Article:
Anderson said building up lung capacity and being able to control air are extremely important.

“A duck call is a woodwind instrument, and a contest caller is trying to play that woodwind instrument as acoustically pleasing as he can,” he said. “But it’s still a duck call. The more you can sound like a duck, the better you’ll do in contest and the better you’ll do in hunting.”

Constantly practicing good mechanics creates a long-term muscle memory, Ronquest said, which then lets a caller perform with little conscious effort — something that’s helpful when hunting, as you’re often focusing on reading ducks and calling shots.

“If you practice enough with a duck call, it becomes second nature so that you don’t think about what to do,” he said. “It’s like having a conversation. You don’t have to yell at the top of your lungs, but don’t whisper. It’s the same thing with blowing a duck call. You should know how you want to present that calling to them the first time. That’s the difference between calling at them and calling to them. The more practiced and confident you are, you don’t have to pick the call up and say, ‘I should perform a hail call at this time.’ You just know what you are supposed to do.”

The consistent repetition and critical feedback required for contest prep also build another important field calling consideration: confidence.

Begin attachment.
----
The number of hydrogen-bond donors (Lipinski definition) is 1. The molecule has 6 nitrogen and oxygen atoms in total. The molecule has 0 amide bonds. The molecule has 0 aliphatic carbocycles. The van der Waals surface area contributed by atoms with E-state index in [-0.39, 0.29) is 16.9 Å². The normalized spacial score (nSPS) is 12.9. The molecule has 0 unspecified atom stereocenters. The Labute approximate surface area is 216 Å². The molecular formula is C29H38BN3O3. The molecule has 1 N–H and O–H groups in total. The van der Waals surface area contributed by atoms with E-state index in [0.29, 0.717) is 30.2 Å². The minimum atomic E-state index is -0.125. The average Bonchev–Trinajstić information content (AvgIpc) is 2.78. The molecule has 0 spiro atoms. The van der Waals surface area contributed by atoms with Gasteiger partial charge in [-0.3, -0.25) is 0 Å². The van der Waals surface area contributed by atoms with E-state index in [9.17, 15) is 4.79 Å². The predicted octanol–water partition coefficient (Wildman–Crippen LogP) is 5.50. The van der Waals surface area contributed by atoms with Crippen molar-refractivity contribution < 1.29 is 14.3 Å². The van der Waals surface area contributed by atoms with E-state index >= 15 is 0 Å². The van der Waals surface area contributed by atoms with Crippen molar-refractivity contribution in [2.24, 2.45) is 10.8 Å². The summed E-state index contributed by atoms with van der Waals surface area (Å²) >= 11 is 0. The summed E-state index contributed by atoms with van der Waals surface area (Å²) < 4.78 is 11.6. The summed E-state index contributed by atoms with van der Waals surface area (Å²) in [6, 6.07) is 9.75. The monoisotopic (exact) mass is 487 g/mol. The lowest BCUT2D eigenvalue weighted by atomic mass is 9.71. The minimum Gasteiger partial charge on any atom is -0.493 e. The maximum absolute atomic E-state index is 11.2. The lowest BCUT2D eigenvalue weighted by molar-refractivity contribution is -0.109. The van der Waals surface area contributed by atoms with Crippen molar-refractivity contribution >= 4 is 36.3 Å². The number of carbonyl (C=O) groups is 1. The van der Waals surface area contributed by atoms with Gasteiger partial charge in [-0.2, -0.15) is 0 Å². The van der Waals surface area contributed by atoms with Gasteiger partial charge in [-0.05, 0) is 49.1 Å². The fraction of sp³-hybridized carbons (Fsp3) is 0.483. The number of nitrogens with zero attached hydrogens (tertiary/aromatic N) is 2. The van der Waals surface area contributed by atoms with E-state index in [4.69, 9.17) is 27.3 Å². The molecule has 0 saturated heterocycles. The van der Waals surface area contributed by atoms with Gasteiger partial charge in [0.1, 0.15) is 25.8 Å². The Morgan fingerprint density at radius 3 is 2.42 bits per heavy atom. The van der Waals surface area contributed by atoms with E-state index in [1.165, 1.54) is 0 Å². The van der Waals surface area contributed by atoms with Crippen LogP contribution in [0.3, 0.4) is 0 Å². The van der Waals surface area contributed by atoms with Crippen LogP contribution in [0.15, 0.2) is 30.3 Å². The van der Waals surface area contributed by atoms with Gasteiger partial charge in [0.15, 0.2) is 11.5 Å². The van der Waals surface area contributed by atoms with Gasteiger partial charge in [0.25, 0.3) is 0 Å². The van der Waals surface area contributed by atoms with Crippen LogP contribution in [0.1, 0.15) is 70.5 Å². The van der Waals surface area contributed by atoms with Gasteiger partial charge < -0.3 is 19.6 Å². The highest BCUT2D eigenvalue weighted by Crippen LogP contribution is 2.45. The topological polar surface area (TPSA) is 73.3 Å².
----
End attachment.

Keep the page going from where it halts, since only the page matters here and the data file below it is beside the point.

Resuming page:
“As you develop your skill set and get stronger with it, it translates 100 percent to the field,” Anderson said. “From when you first start doing the basic quack and feed call to all of a sudden running 20-note hail calls, and your greeter and feed calls, there’s no situation when you can’t operate that duck call as needed.”

Also, accomplished contest callers can convey much greater feeling into their field routines — something that’s often overlooked.

“Within the painting of the picture, the guys who are the best at it believe where they’re at and put heart and emotion into it,” Anderson said. “Those are the guys who do really well.”

Image: ImageBy_Bill_Konway_duck_calling_2

Duck calls are woodwind instruments. The more you can make them sound like a duck, the better you’ll do in contests and when hunting. Photo by Bill Konway


So obviously, incorporating the main principles of contest calling — practice, repetition and critique — can improve your calling and help you afield. But many hunters are unsure about the best way to start the process.